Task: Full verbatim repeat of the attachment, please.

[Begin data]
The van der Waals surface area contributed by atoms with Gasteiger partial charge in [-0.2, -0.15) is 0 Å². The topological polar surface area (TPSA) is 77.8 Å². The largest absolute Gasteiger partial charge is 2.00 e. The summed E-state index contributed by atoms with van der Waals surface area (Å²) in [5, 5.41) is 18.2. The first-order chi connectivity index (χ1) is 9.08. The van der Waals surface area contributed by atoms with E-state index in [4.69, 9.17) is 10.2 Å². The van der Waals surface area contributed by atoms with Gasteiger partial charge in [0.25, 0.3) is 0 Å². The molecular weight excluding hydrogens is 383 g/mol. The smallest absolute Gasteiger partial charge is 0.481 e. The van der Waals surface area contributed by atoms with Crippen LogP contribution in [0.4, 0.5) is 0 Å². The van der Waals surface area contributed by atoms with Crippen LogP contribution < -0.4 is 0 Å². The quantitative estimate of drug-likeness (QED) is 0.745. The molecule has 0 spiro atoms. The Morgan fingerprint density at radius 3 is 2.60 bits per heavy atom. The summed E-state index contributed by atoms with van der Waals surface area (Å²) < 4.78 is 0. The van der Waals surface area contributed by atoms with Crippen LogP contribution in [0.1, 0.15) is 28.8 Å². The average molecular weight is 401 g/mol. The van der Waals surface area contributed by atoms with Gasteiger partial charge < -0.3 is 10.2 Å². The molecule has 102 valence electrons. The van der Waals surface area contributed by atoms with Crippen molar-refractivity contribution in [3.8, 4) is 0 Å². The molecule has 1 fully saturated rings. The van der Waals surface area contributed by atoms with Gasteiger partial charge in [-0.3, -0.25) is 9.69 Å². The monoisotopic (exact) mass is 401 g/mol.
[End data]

The van der Waals surface area contributed by atoms with Gasteiger partial charge in [-0.2, -0.15) is 0 Å². The topological polar surface area (TPSA) is 77.8 Å². The largest absolute Gasteiger partial charge is 2.00 e. The summed E-state index contributed by atoms with van der Waals surface area (Å²) in [5, 5.41) is 18.2. The first-order chi connectivity index (χ1) is 9.08. The van der Waals surface area contributed by atoms with E-state index in [4.69, 9.17) is 10.2 Å². The van der Waals surface area contributed by atoms with Gasteiger partial charge in [0.25, 0.3) is 0 Å². The molecular weight excluding hydrogens is 383 g/mol. The smallest absolute Gasteiger partial charge is 0.481 e. The van der Waals surface area contributed by atoms with Crippen LogP contribution in [0.4, 0.5) is 0 Å². The van der Waals surface area contributed by atoms with Crippen LogP contribution < -0.4 is 0 Å². The quantitative estimate of drug-likeness (QED) is 0.745. The molecule has 0 spiro atoms. The Morgan fingerprint density at radius 3 is 2.60 bits per heavy atom. The summed E-state index contributed by atoms with van der Waals surface area (Å²) < 4.78 is 0. The van der Waals surface area contributed by atoms with Crippen LogP contribution in [0.1, 0.15) is 28.8 Å². The average molecular weight is 401 g/mol. The van der Waals surface area contributed by atoms with Gasteiger partial charge < -0.3 is 10.2 Å². The molecule has 102 valence electrons. The van der Waals surface area contributed by atoms with Crippen molar-refractivity contribution in [3.8, 4) is 0 Å². The molecule has 1 fully saturated rings. The van der Waals surface area contributed by atoms with Gasteiger partial charge in [-0.3, -0.25) is 9.69 Å². The monoisotopic (exact) mass is 401 g/mol.